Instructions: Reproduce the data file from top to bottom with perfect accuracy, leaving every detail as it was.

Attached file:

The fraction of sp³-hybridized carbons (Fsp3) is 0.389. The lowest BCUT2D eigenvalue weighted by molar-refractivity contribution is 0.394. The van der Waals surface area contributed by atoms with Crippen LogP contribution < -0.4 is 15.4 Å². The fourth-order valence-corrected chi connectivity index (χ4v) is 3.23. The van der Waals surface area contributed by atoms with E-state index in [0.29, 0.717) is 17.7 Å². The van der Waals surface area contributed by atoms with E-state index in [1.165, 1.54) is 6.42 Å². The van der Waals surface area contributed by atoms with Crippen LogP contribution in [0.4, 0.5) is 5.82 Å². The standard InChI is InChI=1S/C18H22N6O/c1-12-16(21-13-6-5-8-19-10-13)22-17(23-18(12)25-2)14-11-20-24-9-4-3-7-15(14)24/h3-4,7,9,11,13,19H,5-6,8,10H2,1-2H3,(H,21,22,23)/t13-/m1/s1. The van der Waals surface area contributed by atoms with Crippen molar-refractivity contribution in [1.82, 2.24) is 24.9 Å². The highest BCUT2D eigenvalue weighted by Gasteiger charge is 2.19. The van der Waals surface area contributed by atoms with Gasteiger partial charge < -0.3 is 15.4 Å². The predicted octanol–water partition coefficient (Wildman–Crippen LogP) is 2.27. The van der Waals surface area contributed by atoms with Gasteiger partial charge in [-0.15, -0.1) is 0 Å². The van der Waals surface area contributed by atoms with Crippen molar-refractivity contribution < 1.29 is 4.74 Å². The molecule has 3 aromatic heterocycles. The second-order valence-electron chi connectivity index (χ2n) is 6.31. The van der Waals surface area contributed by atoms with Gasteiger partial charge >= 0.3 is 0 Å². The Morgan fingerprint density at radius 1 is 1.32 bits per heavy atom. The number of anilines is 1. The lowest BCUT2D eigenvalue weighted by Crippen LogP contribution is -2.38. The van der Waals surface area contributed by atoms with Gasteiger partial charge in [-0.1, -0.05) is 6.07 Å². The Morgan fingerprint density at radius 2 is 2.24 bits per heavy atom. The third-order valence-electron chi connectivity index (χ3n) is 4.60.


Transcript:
The fraction of sp³-hybridized carbons (Fsp3) is 0.389. The lowest BCUT2D eigenvalue weighted by molar-refractivity contribution is 0.394. The van der Waals surface area contributed by atoms with Crippen LogP contribution < -0.4 is 15.4 Å². The fourth-order valence-corrected chi connectivity index (χ4v) is 3.23. The van der Waals surface area contributed by atoms with E-state index in [0.29, 0.717) is 17.7 Å². The van der Waals surface area contributed by atoms with E-state index in [1.165, 1.54) is 6.42 Å². The van der Waals surface area contributed by atoms with Crippen LogP contribution in [0.4, 0.5) is 5.82 Å². The standard InChI is InChI=1S/C18H22N6O/c1-12-16(21-13-6-5-8-19-10-13)22-17(23-18(12)25-2)14-11-20-24-9-4-3-7-15(14)24/h3-4,7,9,11,13,19H,5-6,8,10H2,1-2H3,(H,21,22,23)/t13-/m1/s1. The van der Waals surface area contributed by atoms with Crippen molar-refractivity contribution in [1.82, 2.24) is 24.9 Å². The highest BCUT2D eigenvalue weighted by Gasteiger charge is 2.19. The van der Waals surface area contributed by atoms with Gasteiger partial charge < -0.3 is 15.4 Å². The predicted octanol–water partition coefficient (Wildman–Crippen LogP) is 2.27. The van der Waals surface area contributed by atoms with Gasteiger partial charge in [-0.15, -0.1) is 0 Å². The van der Waals surface area contributed by atoms with Crippen molar-refractivity contribution < 1.29 is 4.74 Å². The molecule has 3 aromatic heterocycles. The second-order valence-electron chi connectivity index (χ2n) is 6.31. The van der Waals surface area contributed by atoms with Gasteiger partial charge >= 0.3 is 0 Å². The Morgan fingerprint density at radius 1 is 1.32 bits per heavy atom. The number of anilines is 1. The lowest BCUT2D eigenvalue weighted by Crippen LogP contribution is -2.38. The van der Waals surface area contributed by atoms with Gasteiger partial charge in [-0.1, -0.05) is 6.07 Å². The Morgan fingerprint density at radius 2 is 2.24 bits per heavy atom. The third-order valence-electron chi connectivity index (χ3n) is 4.60.